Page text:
How to test and adjust your soil pH level

Knowing your soil pH level is essential to growing healthy plants in your garden. Here’s how to make sure you get it right.

Why it is important to know your soil's pH level

The pH level is a measure of acidity that is represented by a value between 0 and 14. Acidic soil has a pH value below 7.0 and alkaline soil has a value above 7.0. Different plants thrive in different soil conditions, and because soil provides many of the nutrients and minerals that plants need, getting the right pH level is important. The wrong pH level will mean that your plants may become nutrient deficient and struggle to grow.

When to test your soil

It’s a good idea to test the pH level of your soil before designing or planting a new garden, creating a vegetable plot or planting varieties of fruit. You should also test when you are disappointed in the growth of your garden or some foliage is starting to show evidence of yellowing. You may even want to consider testing your soil in a few different parts of your garden. You’d be surprised how much the pH levels can vary.

Another thing to note is that if you’ve already added lime, fertiliser or organic matter to your soil recently, you’ll need to wait three months before you get an accurate reading.

How to test for soil pH

To test your soil pH level, a simple and effective way is to use a home testing kit. A good tip when taking soil samples from your soil is to get a sample from just below the surface for an accurate reading.

Another way to test for the pH level is by using an electronic pH meter. They come with a probe that is inserted into the soil that quickly gives you an accurate reading.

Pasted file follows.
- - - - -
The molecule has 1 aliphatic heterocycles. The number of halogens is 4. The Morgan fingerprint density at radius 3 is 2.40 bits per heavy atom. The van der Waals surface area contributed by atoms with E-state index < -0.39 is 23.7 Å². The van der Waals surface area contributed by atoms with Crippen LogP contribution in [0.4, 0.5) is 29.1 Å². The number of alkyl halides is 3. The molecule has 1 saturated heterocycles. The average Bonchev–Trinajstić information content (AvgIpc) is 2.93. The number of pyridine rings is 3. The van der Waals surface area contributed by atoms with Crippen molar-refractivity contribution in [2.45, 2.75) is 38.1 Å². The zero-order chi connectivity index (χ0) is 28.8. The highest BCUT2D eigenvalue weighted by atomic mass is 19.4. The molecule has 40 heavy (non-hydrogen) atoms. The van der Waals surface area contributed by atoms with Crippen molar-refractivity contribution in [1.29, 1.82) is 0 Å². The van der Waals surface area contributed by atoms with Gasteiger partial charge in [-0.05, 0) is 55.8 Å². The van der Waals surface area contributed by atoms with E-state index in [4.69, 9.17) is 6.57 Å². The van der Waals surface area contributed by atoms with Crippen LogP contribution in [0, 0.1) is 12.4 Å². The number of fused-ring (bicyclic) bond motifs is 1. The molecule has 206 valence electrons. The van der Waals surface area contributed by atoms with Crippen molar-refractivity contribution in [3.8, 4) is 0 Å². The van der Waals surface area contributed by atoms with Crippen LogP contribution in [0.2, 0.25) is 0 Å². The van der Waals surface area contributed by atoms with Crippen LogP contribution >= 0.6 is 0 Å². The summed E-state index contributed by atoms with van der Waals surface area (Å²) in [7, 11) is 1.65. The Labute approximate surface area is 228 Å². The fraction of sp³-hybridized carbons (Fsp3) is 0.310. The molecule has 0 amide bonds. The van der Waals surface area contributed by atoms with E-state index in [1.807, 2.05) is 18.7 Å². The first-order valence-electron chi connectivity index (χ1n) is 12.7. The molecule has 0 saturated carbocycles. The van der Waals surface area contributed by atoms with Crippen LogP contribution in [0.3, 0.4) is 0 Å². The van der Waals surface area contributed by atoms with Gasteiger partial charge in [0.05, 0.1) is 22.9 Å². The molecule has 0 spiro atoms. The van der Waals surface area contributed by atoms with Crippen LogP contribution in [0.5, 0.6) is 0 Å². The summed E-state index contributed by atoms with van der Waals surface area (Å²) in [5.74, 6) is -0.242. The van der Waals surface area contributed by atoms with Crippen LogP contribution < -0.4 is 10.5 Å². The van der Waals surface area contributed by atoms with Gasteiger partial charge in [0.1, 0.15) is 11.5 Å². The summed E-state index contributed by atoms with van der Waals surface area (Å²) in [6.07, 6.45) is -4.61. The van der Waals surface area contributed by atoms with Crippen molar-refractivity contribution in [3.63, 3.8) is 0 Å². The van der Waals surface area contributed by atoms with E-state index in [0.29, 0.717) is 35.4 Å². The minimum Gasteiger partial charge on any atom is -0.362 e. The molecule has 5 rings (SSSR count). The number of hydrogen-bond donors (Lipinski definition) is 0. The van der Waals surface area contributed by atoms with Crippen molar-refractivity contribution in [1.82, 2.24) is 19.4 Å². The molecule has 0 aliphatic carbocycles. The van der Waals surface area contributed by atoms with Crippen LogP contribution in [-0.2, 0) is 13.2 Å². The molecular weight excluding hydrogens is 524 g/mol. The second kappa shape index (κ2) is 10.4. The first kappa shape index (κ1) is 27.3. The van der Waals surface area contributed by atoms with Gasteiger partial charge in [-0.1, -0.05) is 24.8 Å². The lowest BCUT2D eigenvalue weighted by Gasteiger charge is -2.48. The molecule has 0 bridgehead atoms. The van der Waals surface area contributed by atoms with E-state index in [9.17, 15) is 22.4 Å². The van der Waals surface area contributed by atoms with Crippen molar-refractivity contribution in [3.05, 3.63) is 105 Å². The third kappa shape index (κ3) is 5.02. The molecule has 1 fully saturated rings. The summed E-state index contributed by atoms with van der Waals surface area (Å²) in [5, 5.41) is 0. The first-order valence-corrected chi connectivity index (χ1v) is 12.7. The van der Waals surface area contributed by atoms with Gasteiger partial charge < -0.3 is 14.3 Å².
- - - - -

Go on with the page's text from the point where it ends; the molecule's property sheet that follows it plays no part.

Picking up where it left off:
Adjusting and balancing alkaline soil pH

After testing your soil, if you have a pH value over 7.0, it indicates you have alkaline soil. This will mean that your soil is low on nutrients like phosphorus, iron and manganese.

To increase the acidity in your soil, you can add things like compost and manure, leaf matter or clippings from your garden or mulch. However, make sure you avoid using mushroom compost and poultry manures as these will drastically increase the alkalinity. A powdered sulphur may be needed to help if the pH reading is excessively high.

Some vegetables like a slightly alkaline soil with a value between 7.0 and 8.0. These include asparagus, Brussels sprouts, cabbage, grapevines, leeks and turnips.

Adjusting and balancing acidic soil pH

If your soil has a pH value below 7.0, it is acidic, which is the case with most Australian soils. This may be a problem as many soil nutrients become more soluble under these conditions and can be easily washed away by rain or watering. Nutrients you may lose include calcium, potassium, magnesium and copper. Another thing to note is that in very acidic soil, bacteria can rot organic matter resulting in plant damage. The easiest way to balance acidic soil is to add lime, dolomite or poultry manure.

There are many vegetables and fruits that will thrive in acidic soil with a pH value below 7.0. These include blueberries, beans, broccoli, beets, garlic, kale, lettuce, peas, potatoes, onions and spinach.

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Please make sure you use all equipment appropriately and safely when following the advice in these D.I.Y. videos. You need to be familiar with how to use equipment safely and follow the instructions that came with the equipment. If you are unsure, you may feel it is safest to consult an expert, such as the manufacturer or an expert Bunnings Team Member.

Grave health hazards are linked to asbestos, which may be in homes built up to 1990. Health hazards may result from exposure to lead-based paints in older materials and copper chromium arsenic (CCA) treated timber. For information on the dangers of asbestos, lead-based paint and CCA treated timber and tips for dealing with these materials contact your local council's Environmental Health Officer or visit our Health & Safety page. You can also use a simple test kit from Bunnings to indicate the presence of lead-based paint Test.
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